Having cancer has helped me understand why a lot of people stay "in the closet" about suffering with the illness.
I've learned that friends, relatives and even strangers treat people with cancer differently. A famous instance is Hugo Chavez revealing that he went to Cuba to have a cancerous tumor removed last month.
Chavez is president of oil-rich Venezuela. He has strived to anchor socialism in that nation and rid Latin America of the United States' meddling. But the pelvic area surgery to fight his cancer throws into doubt his strongman status and whether he can stay in power.
It shows how having cancer carries a huge stigma and labels a person less than capable, less than whole. Until I was diagnosed with prostate cancer, I had been a bystander in how people with an illness are treated differently.
I had learned about such diversity issues from people like Jerry Armstrong and Sybil Noble with the Ark of Friends, an advocacy group for people with mental illness. Also raising my awareness to the stigma were Mark Ohrenberg, then with the University of Missouri-Kansas City Institute for Human Development, and Paul H. Levy, coordinator of Independent Living Services and founder of Whole Person Inc.
They said disparate treatment of people with physical or mental disabilities kept them from getting jobs, living in better communities, getting benefits such as insurance and being able to do what they wanted independently.
People always treated them as if they were broken or incapable. Levy, who died last year, used to telephone and send letters to the news media on the importance of word use about people with disabilities. He was right to do that.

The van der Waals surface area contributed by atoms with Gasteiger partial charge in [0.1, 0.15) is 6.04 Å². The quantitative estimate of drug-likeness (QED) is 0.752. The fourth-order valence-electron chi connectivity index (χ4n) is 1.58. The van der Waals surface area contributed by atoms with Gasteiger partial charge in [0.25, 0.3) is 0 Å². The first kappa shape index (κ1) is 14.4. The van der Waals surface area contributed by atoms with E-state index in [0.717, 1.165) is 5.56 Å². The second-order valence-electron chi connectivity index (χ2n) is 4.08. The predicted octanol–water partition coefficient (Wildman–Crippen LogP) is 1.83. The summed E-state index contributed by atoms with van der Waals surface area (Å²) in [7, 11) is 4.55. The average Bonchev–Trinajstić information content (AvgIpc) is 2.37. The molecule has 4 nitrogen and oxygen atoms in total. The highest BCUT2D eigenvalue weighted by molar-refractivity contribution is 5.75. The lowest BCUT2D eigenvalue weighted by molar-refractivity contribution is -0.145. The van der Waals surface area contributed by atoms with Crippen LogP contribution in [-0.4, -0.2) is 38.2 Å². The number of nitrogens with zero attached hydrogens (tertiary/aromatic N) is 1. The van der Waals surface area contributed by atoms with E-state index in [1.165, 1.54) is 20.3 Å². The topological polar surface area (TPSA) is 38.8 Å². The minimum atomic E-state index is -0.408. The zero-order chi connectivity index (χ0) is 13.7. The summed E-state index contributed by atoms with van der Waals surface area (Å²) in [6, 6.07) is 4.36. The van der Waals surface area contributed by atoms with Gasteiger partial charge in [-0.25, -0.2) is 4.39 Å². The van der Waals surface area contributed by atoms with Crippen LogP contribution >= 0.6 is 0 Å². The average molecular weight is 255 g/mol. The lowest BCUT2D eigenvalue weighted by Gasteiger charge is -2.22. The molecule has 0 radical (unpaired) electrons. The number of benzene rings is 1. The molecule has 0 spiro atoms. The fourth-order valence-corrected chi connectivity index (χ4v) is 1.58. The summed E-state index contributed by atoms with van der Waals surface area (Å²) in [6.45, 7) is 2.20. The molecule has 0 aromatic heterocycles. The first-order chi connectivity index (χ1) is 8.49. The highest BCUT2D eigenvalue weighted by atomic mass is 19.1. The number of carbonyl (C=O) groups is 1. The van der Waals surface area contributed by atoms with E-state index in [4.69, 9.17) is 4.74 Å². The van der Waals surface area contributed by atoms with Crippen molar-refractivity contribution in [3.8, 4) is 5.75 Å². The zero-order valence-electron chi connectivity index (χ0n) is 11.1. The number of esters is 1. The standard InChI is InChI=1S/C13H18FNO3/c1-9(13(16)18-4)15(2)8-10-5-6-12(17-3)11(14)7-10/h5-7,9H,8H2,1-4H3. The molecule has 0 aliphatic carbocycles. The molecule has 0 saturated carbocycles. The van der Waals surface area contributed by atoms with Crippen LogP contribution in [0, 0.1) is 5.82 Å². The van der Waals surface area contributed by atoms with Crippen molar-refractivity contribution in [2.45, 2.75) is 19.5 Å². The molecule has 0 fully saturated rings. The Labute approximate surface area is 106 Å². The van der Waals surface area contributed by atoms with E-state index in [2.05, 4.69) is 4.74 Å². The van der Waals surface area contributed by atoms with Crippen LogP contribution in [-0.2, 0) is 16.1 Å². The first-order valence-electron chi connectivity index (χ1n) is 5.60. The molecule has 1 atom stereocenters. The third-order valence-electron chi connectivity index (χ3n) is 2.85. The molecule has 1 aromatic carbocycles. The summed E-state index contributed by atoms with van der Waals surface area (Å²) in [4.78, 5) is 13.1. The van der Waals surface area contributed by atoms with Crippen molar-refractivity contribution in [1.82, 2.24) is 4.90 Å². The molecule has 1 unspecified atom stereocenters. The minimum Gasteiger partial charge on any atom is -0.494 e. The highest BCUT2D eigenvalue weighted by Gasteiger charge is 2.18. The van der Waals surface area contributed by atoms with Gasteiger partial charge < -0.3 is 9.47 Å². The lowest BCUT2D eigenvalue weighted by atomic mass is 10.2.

Too often we used such words as handicapped, which stigmatizes people. Levy insisted on putting "people first" so stories referred to "the person using the wheelchair."
Having cancer has enabled me to see how the word "cancer" also triggers others' off-putting reactions. Some examples are:
Anything less causes people with cancer or disabilities to shrink back or stay in the closet. Instead of revealing how they are overcoming adversity, some may refuse to even seek treatment, fearing the reaction.
That's not good for people with disabilities, and it certainly works against individuals who might have cancer. It's when people with cancer come out that there's hope for healing. They have to get the right treatment and then minus the stigma be embraced by others' kindness, care and enabling support that the people with cancer deem appropriate.
We have to let them know that they are as valued as family members, friends, co-workers and people in the community as they've always been.
ABOUT THE WRITER
Lewis W. Diuguid is a member of The Kansas City Star's Editorial Board. Readers may write to him at: Kansas City Star, 1729 Grand Blvd., Kansas City, Mo. 64108-1413, or by email at Ldiuguid@kcstar.com.